Carnivorous plants have a very special way of life. For the predatory plants to feel comfortable in your home, you should definitely not make these three mistakes!
You just don’t have a knack for carnivorous plants? Check out our video.
There is a certain horror factor when it comes to “carnivorous plants”. But in reality, the mostly small eccentrics of the plant world are not as bloodthirsty as the name sounds. Your meals usually consist of individual small fruit flies or mosquitoes – and you can neither hear the plant smacking nor chewing. Carnivores are often traded as exotic, but carnivorous plants are also at home in our latitudes. In this country, for example, you can find sundew (Drosera) or butterwort (Pinguicula) – even if you will hardly come across them by chance because the species are threatened with extinction and are on the red list.
Other carnivorous plants such as the famous Venus flytrap (Dionaea muscipula) or the pitcher plant (Nepenthes) can easily be bought in specialist shops. However, there are some pitfalls when caring for carnivorous plants, because the plants are specialists in many areas. It is essential to avoid these mistakes when keeping carnivores.
The killer on the windowsill
Almost everyone knows it or has heard of it: The Venus flytrap fascinates, amazes, and inspires worldwide. We present the voracious houseplant in detail and give care tips. Learn more
Pitcher plant: The giantess among carnivorous plants
Pitcher plants are demanding roommates – but they are exactly the right thing for lovers of unusual plants. Here you will find tips on how to keep and care for the unusual carnivores. Learn more
Mistake 1: Pour with tap water
The group of carnivorous plants is extensive and each species has its individual care needs. At one point, however, many carnivores are alike: They do not tolerate lime. You should therefore use decalcified or well stale water for watering and under no circumstances tap water. Rainwater from the garden is also suitable. The soil for carnivorous plants can be very poor in nutrients because carnivores draw the nutrients that are usually absorbed from the soil through the roots from their animal food. This specialization allows them to colonize locations where most other plant species cannot live. Therefore, use specially mixed carnivorous soil and avoid any fertilizer when caring for plants.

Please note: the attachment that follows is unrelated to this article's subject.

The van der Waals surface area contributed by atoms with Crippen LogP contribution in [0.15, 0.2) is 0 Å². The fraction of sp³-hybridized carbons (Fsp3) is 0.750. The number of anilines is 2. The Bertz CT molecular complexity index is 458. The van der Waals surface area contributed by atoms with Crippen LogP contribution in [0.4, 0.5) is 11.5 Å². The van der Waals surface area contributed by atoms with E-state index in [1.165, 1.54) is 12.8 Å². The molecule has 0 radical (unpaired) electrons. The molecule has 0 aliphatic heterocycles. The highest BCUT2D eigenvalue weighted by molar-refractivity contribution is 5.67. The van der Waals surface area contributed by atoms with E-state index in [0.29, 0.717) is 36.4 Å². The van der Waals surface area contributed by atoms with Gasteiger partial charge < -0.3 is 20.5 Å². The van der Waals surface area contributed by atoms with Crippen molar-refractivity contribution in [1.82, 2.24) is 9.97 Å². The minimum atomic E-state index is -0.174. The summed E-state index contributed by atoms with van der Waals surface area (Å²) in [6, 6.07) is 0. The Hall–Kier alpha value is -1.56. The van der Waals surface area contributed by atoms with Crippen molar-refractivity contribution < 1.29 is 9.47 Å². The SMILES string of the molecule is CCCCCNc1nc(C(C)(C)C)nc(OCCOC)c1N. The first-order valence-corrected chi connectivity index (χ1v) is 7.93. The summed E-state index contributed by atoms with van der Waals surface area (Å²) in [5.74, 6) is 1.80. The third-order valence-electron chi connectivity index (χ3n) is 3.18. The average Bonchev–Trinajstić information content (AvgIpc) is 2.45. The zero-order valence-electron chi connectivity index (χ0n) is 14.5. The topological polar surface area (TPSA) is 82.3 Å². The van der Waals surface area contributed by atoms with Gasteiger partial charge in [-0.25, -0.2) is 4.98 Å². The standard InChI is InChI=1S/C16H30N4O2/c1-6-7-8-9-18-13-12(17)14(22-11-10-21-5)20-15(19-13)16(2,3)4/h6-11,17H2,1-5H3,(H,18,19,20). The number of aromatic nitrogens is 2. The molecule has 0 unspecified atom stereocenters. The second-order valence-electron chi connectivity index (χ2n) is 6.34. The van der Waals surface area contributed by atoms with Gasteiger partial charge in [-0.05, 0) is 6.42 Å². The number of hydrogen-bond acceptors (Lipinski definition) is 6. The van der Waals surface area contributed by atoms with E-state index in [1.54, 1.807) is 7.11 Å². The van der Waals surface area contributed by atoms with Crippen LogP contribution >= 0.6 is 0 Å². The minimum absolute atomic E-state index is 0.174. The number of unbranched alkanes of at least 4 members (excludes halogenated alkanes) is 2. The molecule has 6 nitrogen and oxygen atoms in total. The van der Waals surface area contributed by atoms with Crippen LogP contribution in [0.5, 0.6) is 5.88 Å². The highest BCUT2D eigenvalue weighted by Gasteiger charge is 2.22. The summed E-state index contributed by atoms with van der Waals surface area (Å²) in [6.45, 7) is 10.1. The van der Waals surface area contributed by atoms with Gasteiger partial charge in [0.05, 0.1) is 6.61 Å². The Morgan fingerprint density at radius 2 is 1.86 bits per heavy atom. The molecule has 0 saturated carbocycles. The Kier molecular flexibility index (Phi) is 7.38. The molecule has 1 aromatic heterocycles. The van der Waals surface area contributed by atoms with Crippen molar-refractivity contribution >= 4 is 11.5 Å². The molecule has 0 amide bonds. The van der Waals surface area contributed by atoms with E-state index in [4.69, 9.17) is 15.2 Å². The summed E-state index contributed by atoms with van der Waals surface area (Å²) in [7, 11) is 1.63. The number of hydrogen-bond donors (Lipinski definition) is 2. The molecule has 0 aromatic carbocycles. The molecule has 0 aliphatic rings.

No question about it, the carnivore’s catching and closing mechanism is interesting and invites you to observe. But you shouldn’t play with the carnivorous plants! Every touch triggers a closing mechanism and digestive process. This process is extremely exhausting for the plants – especially if in the end there is no prey in the trap. The leaves of the Venus flytrap can only close about five times in their life, then they die. So don’t touch the plants unnecessarily. Now and then it is allowed to put a small insect like a fruit fly into the trap for feeding. Here, too, make sure that the nutrient requirements of a plant are low and that even a small insect can provide nutrients for a few weeks.
Playing with the Venus flytrap is not a good idea. Although the plant cannot injure a person, every unnecessary closing process weakens the plant
Error 3: The room air is too dry
Depending on the species, carnivorous plants have different requirements for the moisture content of the air. Overall, however, the humidity should be as high as possible. Pitcher plants need at least 80 percent, which is why they are usually kept in terrariums. Sundew and Venus flytrap are less sensitive. But they too like room air with more than 50 percent humidity. A bright bathroom with regular showers is a good location for the plants. Spray carnivorous plants, especially in winter, when the rooms are heated and the humidity drops, if possible daily with mineral-free water. Automatic humidifiers are also very effective helpers. Wide, water-filled coasters under the pots help to keep the humidity high around the plant without having to fog the whole room.
Carnivorous plants for the windowsill
Carnivorous plants, also called carnivores, have a special strategy for meeting their needs for nitrogen and other nutrients. Here’s how you need to care for carnivorous plants to keep them growing and thriving.
Kathryn S. Crane is a retired teacher. A freelance writer for Crown-Times, her subjects of interest are biology and art. Even before retirement, she was involved in phenological observations of the growth stages of plants. She enjoys following the activity of birds, bees, and bumblebees in her garden. However, she does not want to call herself an ornithologist.